“It’s not time to go sit on the mountain yet,” he laughs. He sits back in his leather chair behind a large desk. Piles of correspondence, financial statements, research, books, movies, a computer, a cat and a dog vie for his attention. His office sits in a separate building from his main house on Lookout Mountain. “There are more things Atlanta can do to enhance its identity as a music capital. I’d like to see Atlanta grow and prosper in many ways, I would like Atlanta to be a place for groups and musicians to do really innovative great things.” In his Midtown office where Cooley spends half of his time, he’s busy developing new projects and granting speaking requests. His lesson from concerts and festivals from The Atlanta Pop Festivals to Music Midtown is that live music still has the ability to deliver ideas, and to build communities and cultures. “Music is a molding agent. It changes societies. In medieval times, touring minstrels spread new ideas from castle to castle. In modern times, it can be very powerful because people have more access to musical instruments and more ways to record and distribute it.”

Over the span of forty years, Alex has adjusted to the expectations of concert goers, and the ups and downs in concert and festival markets. The amateur architect, technology buff, armchair historian, activist, preservationist, and rock and roll impresario lives by his world-view of “enlightened self-interest,” and a core belief that there’s a lot more to life than money. “I’ve tilted at my share of windmills. I guess if I’d gone into all of this with just money on my mind I would be fabulously wealthy…and I’m not.” His focus on the talent and the audience, has shielded him from the many changes in the music industry, proving that long-term success in live music requires a focus on the experience. Through thousands of productions and across decades Alex has never lost sight of his main objective: To create a conducive atmosphere for artists and audiences, where music can help make something even bigger happen.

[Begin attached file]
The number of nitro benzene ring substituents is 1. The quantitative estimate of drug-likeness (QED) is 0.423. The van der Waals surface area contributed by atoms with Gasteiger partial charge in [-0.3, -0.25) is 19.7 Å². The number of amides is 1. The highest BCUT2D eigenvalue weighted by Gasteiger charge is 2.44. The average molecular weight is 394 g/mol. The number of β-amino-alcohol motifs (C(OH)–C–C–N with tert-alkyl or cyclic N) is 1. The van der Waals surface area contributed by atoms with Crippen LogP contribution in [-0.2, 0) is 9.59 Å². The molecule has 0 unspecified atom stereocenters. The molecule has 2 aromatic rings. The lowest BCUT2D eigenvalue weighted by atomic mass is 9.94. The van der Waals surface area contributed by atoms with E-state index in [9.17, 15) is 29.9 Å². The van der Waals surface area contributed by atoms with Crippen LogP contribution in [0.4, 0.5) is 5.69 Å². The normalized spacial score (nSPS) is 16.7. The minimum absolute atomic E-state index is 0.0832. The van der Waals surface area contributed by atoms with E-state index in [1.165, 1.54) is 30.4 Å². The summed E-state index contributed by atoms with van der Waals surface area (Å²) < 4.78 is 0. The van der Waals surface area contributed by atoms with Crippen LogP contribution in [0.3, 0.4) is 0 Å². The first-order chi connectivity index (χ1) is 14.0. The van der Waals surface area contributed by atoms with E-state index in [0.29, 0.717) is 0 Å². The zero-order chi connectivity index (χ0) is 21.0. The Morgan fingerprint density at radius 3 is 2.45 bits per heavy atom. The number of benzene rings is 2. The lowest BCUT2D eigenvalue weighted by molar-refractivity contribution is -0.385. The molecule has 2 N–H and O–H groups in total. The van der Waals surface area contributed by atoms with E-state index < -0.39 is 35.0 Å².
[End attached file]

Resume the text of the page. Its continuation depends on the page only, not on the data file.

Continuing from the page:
September 23, 1989
Saturday, February 2, 1980. Music Section
Sunday May 7, 1995
Saturday November 6, 2004

Alex would like to thank the following people for their contributions to this website: Christina Reyes, Robert Ramsey, Young Charles, Rick Diamond, Bill Dial, Joseph Johnson. "The creativity was all theirs. The mistakes are mine" -Alex Cooley